Change the HAL of Windows OS

I am doing a presentation on Visual Studio 2010/.net 4 parallel programming enhancements in the near future. [MS] released Visual Studio 2010 CTP and that’s fine. The problem was that the one and only release comes in the form of a VirtualPC image. This is not a problem by itself but it is a problem if one wants to show parallelism. You see, VirtualPC supports only single processor guests ([MS] isn’t exactly pushing for VirtualPC enhancements, is it – at the time [MS] bought VirtualPC it was on the same level as [VMWare] Workstation, now it is lightyears away). How can one show performance enhancements of parallelism with one CPU?

Part of the solution is [VMWare] Workstation 6.5 (and earlier, don’t know exactly which ones): it supports multiprocessor guests. Great. However once I’ve imported VirtualPC image into Workstation the OS was still showing only one processor even though device manager recognized two processors. Even updating the computer driver (node Computer\Advanced Configuration and Power Interface (ACPI) PC) didn’t help – there were no choices. Luckily I’ve googled over this blog post: Hyper-V How To: Change the HAL on your vm. Oh, the joy, the trick just worked.

The other problem with this presentation is that Visual Studio 2010 CTP expired by the end 2008. The solution is to change date backwards (silly, isn’t it) but Workstation/Windows keep synchronizing the time with current and thus yielding all sort of activation and expiration warnings. The solution is a twofold one:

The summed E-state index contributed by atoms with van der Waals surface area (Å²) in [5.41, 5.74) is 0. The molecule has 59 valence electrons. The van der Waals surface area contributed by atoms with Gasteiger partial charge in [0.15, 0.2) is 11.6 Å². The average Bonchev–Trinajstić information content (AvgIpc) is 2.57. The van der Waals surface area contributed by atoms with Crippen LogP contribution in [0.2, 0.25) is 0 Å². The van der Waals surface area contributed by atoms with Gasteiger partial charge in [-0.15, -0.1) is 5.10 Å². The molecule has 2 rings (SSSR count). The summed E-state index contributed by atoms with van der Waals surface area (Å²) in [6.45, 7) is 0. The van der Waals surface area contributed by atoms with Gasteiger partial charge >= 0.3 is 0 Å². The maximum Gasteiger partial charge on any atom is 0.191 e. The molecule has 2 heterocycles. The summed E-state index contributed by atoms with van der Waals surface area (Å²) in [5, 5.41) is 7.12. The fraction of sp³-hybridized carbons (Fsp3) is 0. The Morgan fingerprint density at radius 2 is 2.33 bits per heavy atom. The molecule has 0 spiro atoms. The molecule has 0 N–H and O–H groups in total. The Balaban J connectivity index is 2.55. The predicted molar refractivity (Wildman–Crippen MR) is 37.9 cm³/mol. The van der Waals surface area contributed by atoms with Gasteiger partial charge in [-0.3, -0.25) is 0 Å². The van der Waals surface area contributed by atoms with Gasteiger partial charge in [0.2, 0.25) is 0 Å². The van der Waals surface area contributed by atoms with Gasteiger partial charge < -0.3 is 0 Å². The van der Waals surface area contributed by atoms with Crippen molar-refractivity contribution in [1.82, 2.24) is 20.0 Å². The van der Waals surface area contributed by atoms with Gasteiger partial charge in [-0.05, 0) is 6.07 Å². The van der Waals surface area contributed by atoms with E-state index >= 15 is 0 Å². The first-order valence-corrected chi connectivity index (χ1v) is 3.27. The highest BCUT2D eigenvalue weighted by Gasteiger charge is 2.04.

- add these lines to Workstation’s configuration file so the Workstation won’t synchronize the guest on every occasion (thanks to Virtual Time Freeze):

tools.syncTime = "FALSE"
time.synchronize.continue = "FALSE"
time.synchronize.restore = "FALSE"
time.synchronize.resume.disk = "FALSE"
time.synchronize.shrink = "FALSE"

- remove or disable guest’s network capabilities so the OS won’t synchronize as well.

Ah, the joys of presentations based on CTPs.

Comments (3) -

  • Bojan Vrhovnik

    26.1.2009 8:51:52 | Reply

    Well, if ISO would be avaiable, you would certainly got it...but until, you must satisfy yourself with VPC... Smile

  • Peter

    26.1.2009 9:26:20 | Reply

    I think you can also port the VPC hard disk image to Hyper-V and then just turn off the time synchronization.

  • Miha Markic

    26.1.2009 10:06:04 | Reply

    @Peter: I could but I prefer Workstation, specially for its USB devices support and Snapshot Manager. But even if I'd used Hyper-V I'd face same issues I had to solve with Workstation.